Westworld Alberta

Fall 2014

Westworld Alberta

Issue link: http://westworldmagazine.ama.ab.ca/i/365611

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Page 35 of 63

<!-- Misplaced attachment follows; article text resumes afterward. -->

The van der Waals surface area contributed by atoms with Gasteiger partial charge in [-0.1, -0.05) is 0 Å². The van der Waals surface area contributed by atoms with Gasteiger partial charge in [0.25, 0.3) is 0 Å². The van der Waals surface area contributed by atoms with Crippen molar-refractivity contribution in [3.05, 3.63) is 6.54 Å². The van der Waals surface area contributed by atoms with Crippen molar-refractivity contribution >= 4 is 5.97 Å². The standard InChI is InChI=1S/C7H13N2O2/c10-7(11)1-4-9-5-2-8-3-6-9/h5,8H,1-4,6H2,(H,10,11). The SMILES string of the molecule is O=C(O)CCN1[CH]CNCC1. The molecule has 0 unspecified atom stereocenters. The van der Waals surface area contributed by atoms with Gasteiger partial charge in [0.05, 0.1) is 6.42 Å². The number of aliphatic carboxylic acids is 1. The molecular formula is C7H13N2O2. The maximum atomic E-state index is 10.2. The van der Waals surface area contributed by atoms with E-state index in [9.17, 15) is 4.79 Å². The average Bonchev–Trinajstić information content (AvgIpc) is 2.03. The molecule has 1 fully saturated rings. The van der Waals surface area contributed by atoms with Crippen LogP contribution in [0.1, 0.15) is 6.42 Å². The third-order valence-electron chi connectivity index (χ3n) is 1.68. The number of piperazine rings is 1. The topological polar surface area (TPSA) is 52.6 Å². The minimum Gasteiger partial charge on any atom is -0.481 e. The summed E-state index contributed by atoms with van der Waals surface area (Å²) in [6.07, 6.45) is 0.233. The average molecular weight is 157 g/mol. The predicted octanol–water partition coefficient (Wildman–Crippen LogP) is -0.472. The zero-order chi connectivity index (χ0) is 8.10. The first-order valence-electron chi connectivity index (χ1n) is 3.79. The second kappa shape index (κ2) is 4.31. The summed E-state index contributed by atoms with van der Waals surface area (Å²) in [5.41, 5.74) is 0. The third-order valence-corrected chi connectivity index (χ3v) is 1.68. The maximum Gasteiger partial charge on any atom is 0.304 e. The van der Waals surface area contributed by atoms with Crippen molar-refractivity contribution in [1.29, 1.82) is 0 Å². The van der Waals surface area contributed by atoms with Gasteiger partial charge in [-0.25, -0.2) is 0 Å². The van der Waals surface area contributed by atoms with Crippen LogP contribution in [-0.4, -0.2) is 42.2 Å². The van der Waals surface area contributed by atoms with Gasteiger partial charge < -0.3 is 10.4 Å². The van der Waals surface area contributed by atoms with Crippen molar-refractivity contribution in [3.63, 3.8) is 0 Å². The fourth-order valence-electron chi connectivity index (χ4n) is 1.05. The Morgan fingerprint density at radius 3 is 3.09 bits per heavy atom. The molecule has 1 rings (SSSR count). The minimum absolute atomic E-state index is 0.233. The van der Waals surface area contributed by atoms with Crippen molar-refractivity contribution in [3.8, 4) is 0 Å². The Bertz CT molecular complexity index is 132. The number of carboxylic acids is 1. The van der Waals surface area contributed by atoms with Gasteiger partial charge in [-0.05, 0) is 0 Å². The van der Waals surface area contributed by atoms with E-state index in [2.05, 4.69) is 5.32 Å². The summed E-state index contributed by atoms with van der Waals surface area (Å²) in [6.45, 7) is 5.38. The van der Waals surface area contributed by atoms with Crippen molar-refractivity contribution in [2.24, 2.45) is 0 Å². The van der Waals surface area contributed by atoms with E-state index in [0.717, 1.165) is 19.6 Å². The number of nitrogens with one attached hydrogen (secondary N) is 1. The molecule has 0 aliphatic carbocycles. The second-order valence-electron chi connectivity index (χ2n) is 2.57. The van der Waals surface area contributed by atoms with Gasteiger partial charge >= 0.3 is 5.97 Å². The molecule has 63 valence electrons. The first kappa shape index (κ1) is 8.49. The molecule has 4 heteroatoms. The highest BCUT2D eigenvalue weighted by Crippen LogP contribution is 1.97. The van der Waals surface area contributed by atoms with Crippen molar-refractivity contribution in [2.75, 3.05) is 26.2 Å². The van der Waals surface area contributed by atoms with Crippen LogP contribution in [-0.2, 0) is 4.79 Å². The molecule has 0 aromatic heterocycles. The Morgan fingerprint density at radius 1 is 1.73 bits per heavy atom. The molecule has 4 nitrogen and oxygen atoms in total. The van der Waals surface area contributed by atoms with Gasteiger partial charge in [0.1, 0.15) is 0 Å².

36 W e s t W o r l d a l b e r t a | f a l l 2 0 1 4 henry georgi/all canada photos I an Hosler used to crawl out of bed at 5 a.m. each weekday in his suburban Edmonton home. He'd walk his dog, scarf a quick, bleary- eyed breakfast and hit the road for his 45-minute drive to work, downtown. By the time his daughter turned five, he and his wife realized that between their commutes, activi- ties and household errands, they were spending nearly all of their off-work time in their vehicles. "We finally said 'enough is enough,'" Hosler says. He took out a pencil and a map. He drew a circle around his office that represented easy walking distance. en he took the map to his real estate agent and found a house inside the circle. It was older than the one he owned, and the foundation was cracked, but Hosler didn't care. As he puts it, "I bought a neighbourhood, not a house." Six years later, Hosler is the program coordina- tor for Walkable Edmonton, a municipal initiative dedicated to making the city friendlier for the increasing numbers of people who want to walk. While he hasn't gone completely car-free, he com- mutes mainly on foot, and he's able to replace many of the short trips he used to make in his vehicle – errand running and the like – with walking. He's in good company. Since 2005, Edmonton's downtown, where most residents seeking a walkable lifestyle gravitate, has experienced population growth of more than 35 per cent. In Calgary, a whopping 37 per cent say that in their ideal neighbourhood, they would be able to walk to work. Another 18 per cent say they'd rather take transit than drive. In other words, the way urban Albertans want to live is changing. More and more, they're choosing to live in walkable communities. A walkable community is one where residents can reach a wide range of amenities – grocery stores, doctors' offices, restaurants – safely and easily by foot. In his book Walkable City, urban plan- ner and advocate Jeff Speck outlines what he calls Alberta's communities are on their way to greater walkability, but there's a trek ahead by Christine McLaren walkable cities Walking The Calgary residents amble along the Peace Bridge, a pedestrian-and- cyclist crossing of the Bow River. Seniors: Pick up a copy of the Seniors Transportation Information Guide at any AMA centre, or download one online. ama.ab.ca/Seniors Transportation

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